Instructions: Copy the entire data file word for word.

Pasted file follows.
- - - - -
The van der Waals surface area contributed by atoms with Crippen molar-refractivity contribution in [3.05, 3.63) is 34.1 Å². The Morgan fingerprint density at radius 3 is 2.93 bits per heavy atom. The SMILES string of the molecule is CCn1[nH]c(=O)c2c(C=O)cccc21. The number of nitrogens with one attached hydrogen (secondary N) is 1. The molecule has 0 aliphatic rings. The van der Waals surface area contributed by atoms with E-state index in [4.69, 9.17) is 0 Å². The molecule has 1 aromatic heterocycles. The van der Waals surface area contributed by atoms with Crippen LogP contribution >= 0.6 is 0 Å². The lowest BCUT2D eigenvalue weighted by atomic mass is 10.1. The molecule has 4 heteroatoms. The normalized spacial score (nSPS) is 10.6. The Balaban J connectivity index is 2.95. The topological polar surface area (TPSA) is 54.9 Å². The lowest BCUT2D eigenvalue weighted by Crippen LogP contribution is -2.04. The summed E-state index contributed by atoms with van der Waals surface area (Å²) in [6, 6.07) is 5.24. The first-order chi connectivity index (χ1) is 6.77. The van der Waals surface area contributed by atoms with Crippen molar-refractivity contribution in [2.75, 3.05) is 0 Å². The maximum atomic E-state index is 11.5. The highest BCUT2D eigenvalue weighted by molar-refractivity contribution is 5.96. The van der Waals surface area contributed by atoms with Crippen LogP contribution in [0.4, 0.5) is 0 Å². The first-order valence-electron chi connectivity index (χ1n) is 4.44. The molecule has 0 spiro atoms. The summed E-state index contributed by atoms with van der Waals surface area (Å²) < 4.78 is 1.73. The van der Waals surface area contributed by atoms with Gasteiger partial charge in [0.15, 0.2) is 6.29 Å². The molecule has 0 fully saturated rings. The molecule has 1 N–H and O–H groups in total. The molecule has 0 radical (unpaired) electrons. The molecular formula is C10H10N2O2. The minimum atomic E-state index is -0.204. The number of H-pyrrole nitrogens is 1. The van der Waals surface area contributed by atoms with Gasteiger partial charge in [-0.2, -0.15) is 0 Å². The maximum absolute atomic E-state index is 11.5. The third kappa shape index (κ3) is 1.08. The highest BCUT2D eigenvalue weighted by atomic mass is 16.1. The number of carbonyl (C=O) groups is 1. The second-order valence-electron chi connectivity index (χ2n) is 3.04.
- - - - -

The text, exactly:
The van der Waals surface area contributed by atoms with Crippen molar-refractivity contribution in [3.05, 3.63) is 34.1 Å². The Morgan fingerprint density at radius 3 is 2.93 bits per heavy atom. The SMILES string of the molecule is CCn1[nH]c(=O)c2c(C=O)cccc21. The number of nitrogens with one attached hydrogen (secondary N) is 1. The molecule has 0 aliphatic rings. The van der Waals surface area contributed by atoms with E-state index in [4.69, 9.17) is 0 Å². The molecule has 1 aromatic heterocycles. The van der Waals surface area contributed by atoms with Crippen LogP contribution >= 0.6 is 0 Å². The lowest BCUT2D eigenvalue weighted by atomic mass is 10.1. The molecule has 4 heteroatoms. The normalized spacial score (nSPS) is 10.6. The Balaban J connectivity index is 2.95. The topological polar surface area (TPSA) is 54.9 Å². The lowest BCUT2D eigenvalue weighted by Crippen LogP contribution is -2.04. The summed E-state index contributed by atoms with van der Waals surface area (Å²) in [6, 6.07) is 5.24. The first-order chi connectivity index (χ1) is 6.77. The van der Waals surface area contributed by atoms with Crippen molar-refractivity contribution in [2.75, 3.05) is 0 Å². The maximum atomic E-state index is 11.5. The highest BCUT2D eigenvalue weighted by molar-refractivity contribution is 5.96. The van der Waals surface area contributed by atoms with Crippen LogP contribution in [0.4, 0.5) is 0 Å². The first-order valence-electron chi connectivity index (χ1n) is 4.44. The molecule has 0 spiro atoms. The summed E-state index contributed by atoms with van der Waals surface area (Å²) < 4.78 is 1.73. The van der Waals surface area contributed by atoms with Gasteiger partial charge in [0.15, 0.2) is 6.29 Å². The molecule has 0 fully saturated rings. The molecule has 1 N–H and O–H groups in total. The molecule has 0 radical (unpaired) electrons. The molecular formula is C10H10N2O2. The minimum atomic E-state index is -0.204. The number of H-pyrrole nitrogens is 1. The van der Waals surface area contributed by atoms with Gasteiger partial charge in [-0.2, -0.15) is 0 Å². The maximum absolute atomic E-state index is 11.5. The third kappa shape index (κ3) is 1.08. The highest BCUT2D eigenvalue weighted by atomic mass is 16.1. The number of carbonyl (C=O) groups is 1. The second-order valence-electron chi connectivity index (χ2n) is 3.04.